‘Age-Old Cities’ exhibition in Riyadh museum breathes new life into ancient sites 

Prince Badr bin Abdullah Al-Saud
Updated 21 April 2019

‘Age-Old Cities’ exhibition in Riyadh museum breathes new life into ancient sites 

  • National Museum in Riyadh hosts digital show that tells the story of Mosul, Palmyra, Aleppo and Leptis Magna

JEDDAH: An exhibition that uses digital technology to revive the region’s ancient sites and civilizations that have been destroyed or are under threat due to conflict and terrorism opened at the National Museum in Riyadh on April 18.

“Age-Old Cities” tells the story of four historically significant cities that have been devastated by violence: Mosul in Iraq, Palmyra and Aleppo in Syria, and Leptis Magna in Libya. 

Using stunning giant-screen projections, virtual reality, archival documents and images, and video testimonials from inhabitants of the affected sites, the immersive exhibition transports visitors back in time and presents the cities as they were in their prime. 

It charts their journey from the origins of their ancient civilizations to their modern-day state, and presents plans for their restoration and repair. 

The exhibition has been organized by the Ministry of Culture in collaboration with the Institut du Monde Arabe in Paris. Riyadh is the first stop outside the French capital on the exhibition’s global tour. 

The exhibition follows last month’s unveiling of the Kingdom’s new cultural vision, which included the announcement of several initiatives, including a new residency scheme for international artists to practice in the Kingdom and the establishment of the Red Sea International Film Festival. 

Prince Badr bin Abdullah bin Farhan Al-Saud, minister of culture, said: “I am delighted to welcome the ‘Age-Old Cities’ exhibition to Riyadh. 

“It highlights the importance of heritage preservation, particularly here in the Middle East, and the vulnerability of some of our historic sites. 

“It must be the responsibility of governments to put an end to this damage and neglect, and to put heritage at the heart of action, investment, and policy.

“I will be encouraging my fellow members of government to attend this eye-opening exhibition in our National Museum, and hope to work in the future with partners, governments and experts to do what we can to secure our region’s heritage.”

The exhibition carries a significant message about the importance of preserving and protecting these precious but fragile sites — one which resonates strongly in the week when one of the world’s most-famous heritage sites, Paris’ Notre-Dame Cathedral, went up in flames.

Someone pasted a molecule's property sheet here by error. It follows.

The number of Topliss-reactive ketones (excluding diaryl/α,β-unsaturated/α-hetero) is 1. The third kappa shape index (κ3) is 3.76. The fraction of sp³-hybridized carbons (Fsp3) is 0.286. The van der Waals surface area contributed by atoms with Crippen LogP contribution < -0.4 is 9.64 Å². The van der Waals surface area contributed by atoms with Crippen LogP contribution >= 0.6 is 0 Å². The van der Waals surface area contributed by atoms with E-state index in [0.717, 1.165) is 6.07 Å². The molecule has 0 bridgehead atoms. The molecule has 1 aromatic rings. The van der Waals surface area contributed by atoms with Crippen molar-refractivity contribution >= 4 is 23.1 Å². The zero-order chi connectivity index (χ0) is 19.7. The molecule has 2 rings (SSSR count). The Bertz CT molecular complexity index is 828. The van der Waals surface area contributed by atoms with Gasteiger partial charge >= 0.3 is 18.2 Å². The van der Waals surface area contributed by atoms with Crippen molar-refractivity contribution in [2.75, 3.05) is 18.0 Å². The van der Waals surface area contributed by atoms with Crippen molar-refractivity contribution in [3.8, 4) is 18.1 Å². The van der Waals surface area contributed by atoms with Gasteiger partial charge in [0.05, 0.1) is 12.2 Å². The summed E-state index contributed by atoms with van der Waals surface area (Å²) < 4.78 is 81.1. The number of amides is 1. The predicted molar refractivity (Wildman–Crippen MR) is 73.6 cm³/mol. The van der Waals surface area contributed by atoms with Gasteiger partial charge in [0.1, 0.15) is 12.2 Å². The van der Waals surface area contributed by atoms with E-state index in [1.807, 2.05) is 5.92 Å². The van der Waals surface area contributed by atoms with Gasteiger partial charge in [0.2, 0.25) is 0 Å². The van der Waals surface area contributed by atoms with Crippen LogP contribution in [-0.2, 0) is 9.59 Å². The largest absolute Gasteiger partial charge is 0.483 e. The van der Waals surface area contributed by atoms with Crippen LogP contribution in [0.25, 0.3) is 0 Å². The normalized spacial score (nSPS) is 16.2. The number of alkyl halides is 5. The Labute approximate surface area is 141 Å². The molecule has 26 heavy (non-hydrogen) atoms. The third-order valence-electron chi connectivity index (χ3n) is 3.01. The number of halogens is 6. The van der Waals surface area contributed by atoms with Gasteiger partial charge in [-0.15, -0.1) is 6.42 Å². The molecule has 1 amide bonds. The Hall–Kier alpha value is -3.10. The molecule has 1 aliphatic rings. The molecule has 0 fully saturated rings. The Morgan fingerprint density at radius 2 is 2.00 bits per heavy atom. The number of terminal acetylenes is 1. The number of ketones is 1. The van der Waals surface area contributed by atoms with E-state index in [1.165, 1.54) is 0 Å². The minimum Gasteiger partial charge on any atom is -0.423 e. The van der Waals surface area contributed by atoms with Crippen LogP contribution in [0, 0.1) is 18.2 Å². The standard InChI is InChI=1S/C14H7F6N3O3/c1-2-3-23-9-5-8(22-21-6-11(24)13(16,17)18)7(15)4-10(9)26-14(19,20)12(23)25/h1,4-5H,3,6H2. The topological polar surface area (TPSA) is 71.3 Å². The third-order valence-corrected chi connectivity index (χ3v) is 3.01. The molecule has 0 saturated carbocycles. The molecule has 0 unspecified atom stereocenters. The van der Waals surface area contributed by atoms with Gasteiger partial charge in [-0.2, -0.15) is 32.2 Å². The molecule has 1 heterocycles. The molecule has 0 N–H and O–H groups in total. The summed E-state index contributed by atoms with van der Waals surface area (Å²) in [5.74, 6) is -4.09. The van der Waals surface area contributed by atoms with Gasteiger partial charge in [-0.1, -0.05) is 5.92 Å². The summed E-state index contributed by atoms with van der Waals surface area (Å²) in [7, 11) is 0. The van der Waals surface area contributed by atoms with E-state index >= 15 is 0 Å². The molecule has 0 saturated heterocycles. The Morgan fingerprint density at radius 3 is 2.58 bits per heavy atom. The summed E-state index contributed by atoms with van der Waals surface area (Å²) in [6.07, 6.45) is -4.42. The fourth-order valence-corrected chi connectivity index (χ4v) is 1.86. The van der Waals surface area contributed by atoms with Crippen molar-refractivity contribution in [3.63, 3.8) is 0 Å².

Cinema Akil founder brings the magic of independent movies to Dubai

Updated 18 August 2019

Cinema Akil founder brings the magic of independent movies to Dubai

  • Butheina Kazim founded Cinema Akil in 2014 as a platform for independent cinema
  • Kazim’s next goal is to expand the Cinema Akil concept from Dubai to the region

DUBAI:  Butheina Kazim has brought the magic of art-house movies to Dubai, through her project Cinema Akil.

Having worked in television, radio and film acquisitions, Butheina Kazim founded Cinema Akil in 2014 as a platform for independent cinema. For Kazim, who has also produced her own film “Letters to Palestine,” the project is about more than just watching films, it’s also for building community. 

She introduced the concept with pop-up screenings, but since last year Cinema Akil has a permanent theatre in Dubai’s art district on Al-Serkal Avenue. Step into the 133-seater theater, and you are transported to an old-school picture house.

“The permanent space allows us to release films every single night of the year. The programming is often exclusive and can’t be seen elsewhere,” said Kazim. But the pop-up format will always be part of Cinema Akil. “Our nomadic life allows us to reach different communities by bringing free public cinema to people.” 

Kazim works closely with special events such as Dubai Shopping Festival’s Market Out of the Box and Fashion Forward initiatives and has screened over 350 films across Dubai, Abu Dhabi and Sharjah.

In summer, the cinema space’s robust line-up continues. “There’s a mythical Dubai exodus that everyone speaks of as soon as summer hits,” said Kazim. Some of Cinema Akil’s August highlights include “Straight Out of Berlin,” a series of eight films in collaboration with the Goethe Institut, which explores the many faces and tunnels of the German capital city.

There was even a “Cat Weekend” on International Cat Day earlier this month, when films that celebrate all things feline were screened.

Kazim has been encouraged by the region’s response to art cinema: “We’ve been blown away by the enthusiasm. Films we never expected to succeed, such “Cold War” by Pawel Pawlikowski and “Capernaum” by Nadine Labaki, had a wonderful response. It’s magical when that happens.”

Kazim’s next goal is to expand the Cinema Akil concept from Dubai to the region, giving cinephiles all over the Gulf a chance to enjoy independent films.